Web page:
Our house: histories of Australian homes
35 - Suburban retreat
93 Broadway, Nedlands, Western Australia
The Broadway house in 1997.
In 1908 when land in the Nedlands Park Estate was first released for sale, the area was promoted as 'Perth's riverside resort'. But the land was more than half an hour's jolting tram ride from the city, and was not easy to sell. Within twenty years, however, the area had been transformed. More than 900 homes had been built and Nedlands was now promoted as 'a suburban retreat'. The happy conjunction of the activities of real estate agents, who appealed to the status-conscious in their advertisements, and a surge of middle-class returned soldiers looking for homes fit for heroes after World War I, ensured that it was predominantly the middle-class who bought land.
The Ratepayers' Association and their Roads Board manipulated new town planning regulations to dampen down Nedlands' resort image. The images that middle class home builders placed in their streets were also significant in this transformation. In the progressive 1920s, a time of rapid technological change, they chose architectural styles inspired by the nostalgic Arts and Crafts movement. Tudor and Georgian revival variations of the Californian bungalow came to line the streets of Nedlands, reaffirming the traditional values of middle class life.
In 1928 Charles and Florence Harper and their three children, moved to their new home in Nedlands. Harper had been sent from SA to Perth to open a branch of Clarkson's, 'the House of Decoration, specialists in Mirrors, Leadlights, Sanitaryware', and later became the firm's managing director in WA. Harper bought two blocks of land in Nedlands, eventually building a home on the block closest to the school and shops. Broadway was the main street of the Estate and the tram stop was not far from the front gate.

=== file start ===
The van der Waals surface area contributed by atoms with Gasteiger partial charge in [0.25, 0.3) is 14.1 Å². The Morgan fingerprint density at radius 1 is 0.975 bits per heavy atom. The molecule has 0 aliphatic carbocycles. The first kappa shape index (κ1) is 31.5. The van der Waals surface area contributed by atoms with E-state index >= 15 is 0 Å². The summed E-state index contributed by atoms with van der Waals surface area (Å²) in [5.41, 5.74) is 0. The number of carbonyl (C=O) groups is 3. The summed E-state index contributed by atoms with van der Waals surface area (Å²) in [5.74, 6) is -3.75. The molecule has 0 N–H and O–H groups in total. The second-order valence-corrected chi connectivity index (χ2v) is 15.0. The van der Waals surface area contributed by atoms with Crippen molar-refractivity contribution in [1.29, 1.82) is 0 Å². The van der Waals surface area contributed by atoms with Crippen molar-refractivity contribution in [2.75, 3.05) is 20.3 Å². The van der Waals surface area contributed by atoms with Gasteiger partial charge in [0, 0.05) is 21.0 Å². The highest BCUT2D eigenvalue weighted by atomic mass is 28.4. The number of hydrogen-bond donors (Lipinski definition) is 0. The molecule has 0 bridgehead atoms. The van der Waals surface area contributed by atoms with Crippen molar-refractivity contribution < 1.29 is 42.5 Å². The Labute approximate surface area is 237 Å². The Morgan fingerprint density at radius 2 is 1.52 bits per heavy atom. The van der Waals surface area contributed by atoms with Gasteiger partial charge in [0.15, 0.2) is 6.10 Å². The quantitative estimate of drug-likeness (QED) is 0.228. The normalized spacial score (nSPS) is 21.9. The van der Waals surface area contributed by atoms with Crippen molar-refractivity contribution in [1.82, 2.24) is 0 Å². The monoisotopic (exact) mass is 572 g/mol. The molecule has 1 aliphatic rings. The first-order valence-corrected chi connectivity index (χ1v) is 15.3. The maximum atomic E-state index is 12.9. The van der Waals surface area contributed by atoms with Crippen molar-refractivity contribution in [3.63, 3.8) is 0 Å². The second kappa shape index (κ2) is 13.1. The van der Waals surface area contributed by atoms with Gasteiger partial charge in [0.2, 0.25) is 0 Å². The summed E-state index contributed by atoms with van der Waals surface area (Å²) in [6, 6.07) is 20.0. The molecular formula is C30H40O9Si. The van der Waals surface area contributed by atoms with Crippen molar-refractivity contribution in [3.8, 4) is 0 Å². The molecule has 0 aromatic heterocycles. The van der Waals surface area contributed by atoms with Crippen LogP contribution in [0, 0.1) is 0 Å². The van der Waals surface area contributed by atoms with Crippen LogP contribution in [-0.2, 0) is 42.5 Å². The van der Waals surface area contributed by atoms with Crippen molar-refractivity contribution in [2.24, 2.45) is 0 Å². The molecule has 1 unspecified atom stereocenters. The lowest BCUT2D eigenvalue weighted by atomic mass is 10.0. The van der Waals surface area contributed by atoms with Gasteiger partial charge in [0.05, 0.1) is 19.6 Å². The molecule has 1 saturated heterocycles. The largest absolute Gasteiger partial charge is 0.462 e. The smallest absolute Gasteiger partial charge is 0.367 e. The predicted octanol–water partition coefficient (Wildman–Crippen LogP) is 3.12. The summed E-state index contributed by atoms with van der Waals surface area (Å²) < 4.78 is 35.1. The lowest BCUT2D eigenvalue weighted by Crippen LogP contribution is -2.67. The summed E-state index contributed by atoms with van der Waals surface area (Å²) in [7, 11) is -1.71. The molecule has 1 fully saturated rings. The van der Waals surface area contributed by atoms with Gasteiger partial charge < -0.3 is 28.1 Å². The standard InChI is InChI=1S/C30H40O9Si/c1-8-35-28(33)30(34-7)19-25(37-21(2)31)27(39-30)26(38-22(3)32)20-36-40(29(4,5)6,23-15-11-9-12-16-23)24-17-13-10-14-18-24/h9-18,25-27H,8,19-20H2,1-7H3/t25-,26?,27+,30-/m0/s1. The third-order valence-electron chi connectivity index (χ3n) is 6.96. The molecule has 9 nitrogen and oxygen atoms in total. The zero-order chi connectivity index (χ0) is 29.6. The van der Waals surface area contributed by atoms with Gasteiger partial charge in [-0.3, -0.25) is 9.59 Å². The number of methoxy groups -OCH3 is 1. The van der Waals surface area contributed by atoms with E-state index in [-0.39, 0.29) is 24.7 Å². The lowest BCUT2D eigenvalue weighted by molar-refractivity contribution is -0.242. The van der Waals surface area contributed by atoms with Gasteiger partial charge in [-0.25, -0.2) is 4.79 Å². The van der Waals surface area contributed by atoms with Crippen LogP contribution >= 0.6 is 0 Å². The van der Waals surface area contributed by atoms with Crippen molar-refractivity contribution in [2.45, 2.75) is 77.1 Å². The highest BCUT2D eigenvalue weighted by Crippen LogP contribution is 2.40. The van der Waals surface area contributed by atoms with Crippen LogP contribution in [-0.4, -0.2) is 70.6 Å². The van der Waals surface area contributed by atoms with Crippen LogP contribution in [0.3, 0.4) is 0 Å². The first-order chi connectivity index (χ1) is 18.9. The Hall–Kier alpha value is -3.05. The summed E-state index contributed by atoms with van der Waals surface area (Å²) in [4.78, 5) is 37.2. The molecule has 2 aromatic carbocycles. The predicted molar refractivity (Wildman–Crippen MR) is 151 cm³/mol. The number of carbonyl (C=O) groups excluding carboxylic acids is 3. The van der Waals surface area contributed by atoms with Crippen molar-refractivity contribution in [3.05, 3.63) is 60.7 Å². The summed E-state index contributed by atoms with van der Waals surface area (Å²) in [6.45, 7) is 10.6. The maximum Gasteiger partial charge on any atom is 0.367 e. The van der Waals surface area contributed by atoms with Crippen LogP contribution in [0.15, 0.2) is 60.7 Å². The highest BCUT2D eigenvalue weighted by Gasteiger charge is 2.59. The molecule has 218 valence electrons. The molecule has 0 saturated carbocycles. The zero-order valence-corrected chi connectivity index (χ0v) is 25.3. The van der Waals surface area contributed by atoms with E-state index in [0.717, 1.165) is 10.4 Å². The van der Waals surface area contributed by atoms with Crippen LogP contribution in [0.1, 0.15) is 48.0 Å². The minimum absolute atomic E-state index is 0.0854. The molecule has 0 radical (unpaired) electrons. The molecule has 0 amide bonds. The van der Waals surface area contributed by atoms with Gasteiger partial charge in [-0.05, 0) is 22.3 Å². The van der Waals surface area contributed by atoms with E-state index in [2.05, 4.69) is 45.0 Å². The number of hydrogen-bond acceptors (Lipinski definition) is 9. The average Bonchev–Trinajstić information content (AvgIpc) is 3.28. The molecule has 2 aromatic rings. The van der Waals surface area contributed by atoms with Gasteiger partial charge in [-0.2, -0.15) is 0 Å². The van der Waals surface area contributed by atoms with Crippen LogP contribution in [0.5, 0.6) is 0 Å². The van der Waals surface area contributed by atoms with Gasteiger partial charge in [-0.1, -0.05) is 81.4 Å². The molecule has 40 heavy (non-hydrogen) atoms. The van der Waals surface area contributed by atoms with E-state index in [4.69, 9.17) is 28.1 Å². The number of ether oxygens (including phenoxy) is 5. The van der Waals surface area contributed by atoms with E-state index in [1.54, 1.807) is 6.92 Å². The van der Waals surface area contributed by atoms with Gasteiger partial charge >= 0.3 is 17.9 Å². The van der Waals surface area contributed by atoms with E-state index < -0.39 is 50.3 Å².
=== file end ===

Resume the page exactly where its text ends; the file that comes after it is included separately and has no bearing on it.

The house on Broadway c1928.
93 Broadway is a variant of the Californian bungalow with Tudor and Georgian revival overtones. The internal design and materials were in part dictated by Harper's work for it was built as a display house for Clarkson's. His son Robert recalled
It was two storey, quite elegant, top of the hill … brick with a tile roof … concrete verandahs with a series of bay windows, full of leadlights, because Clarkson's were leadlight people, it was a feature to try and sell leadlights. They were 'bellied, curved, leadlights which were very new in those days. There was a leadlight front door.
The lobby, panelled in jarrah with a built-in grandfather clock, opened 'into a very nice lounge room with a floor to ceiling tiled jarrah fireplace, a real feature', and beyond that was a dining room, all joined by glass leadlight doors. They also had a Clarkson's kitchen with an unusual stainless steel sink, tiles, 'jazzy taps', a Junker's gas hot water system and a pantry. 'We ate almost all our meals at a round table in the kitchen, but on Sunday we always had high tea in the dining room.' As Clarkson's had a big bathroom section the bathroom was 'terrific', with floor tiles and mottled red tiles right up to the ceiling. 'There was also a toilet in the bathroom, which was unheard of in those days.' They had another toilet outside. 'And all the latest ceramic toothbrush holders, which normally people didn't have.' Unlike most bathrooms with a shower over the bath, they had a bath and a separate shower.
The master bedroom was 'a showplace', kept solely for the use of guests, who were invited to leave their coats there. His parents slept in an attic bedroom. Upstairs was also a large room overlooking the river with a ping-pong table. The roof was high with doors leading into store rooms. 'We used to play in lots of little secret cubby holes up there.' The block sloped towards the rear, and limestone retaining walls were built. The garden was landscaped and a walled terrace was built behind the house with a grotto and stone seating. Pergolas ran down both sides of the house.
The Harpers commissioned two series of photographs, the first taken just after they moved in. Photographs of the lounge room, taken five years apart, chart the family's changing interests and tastes. The Depression had little effect. The walls had been papered. An Indian occasional table still stood in the room, and it, the mantelpiece, and the ornament rails were more crowded with ornaments, suggesting a trip overseas via Suez. A metal smoker's stand and puffed up silk cushions were new.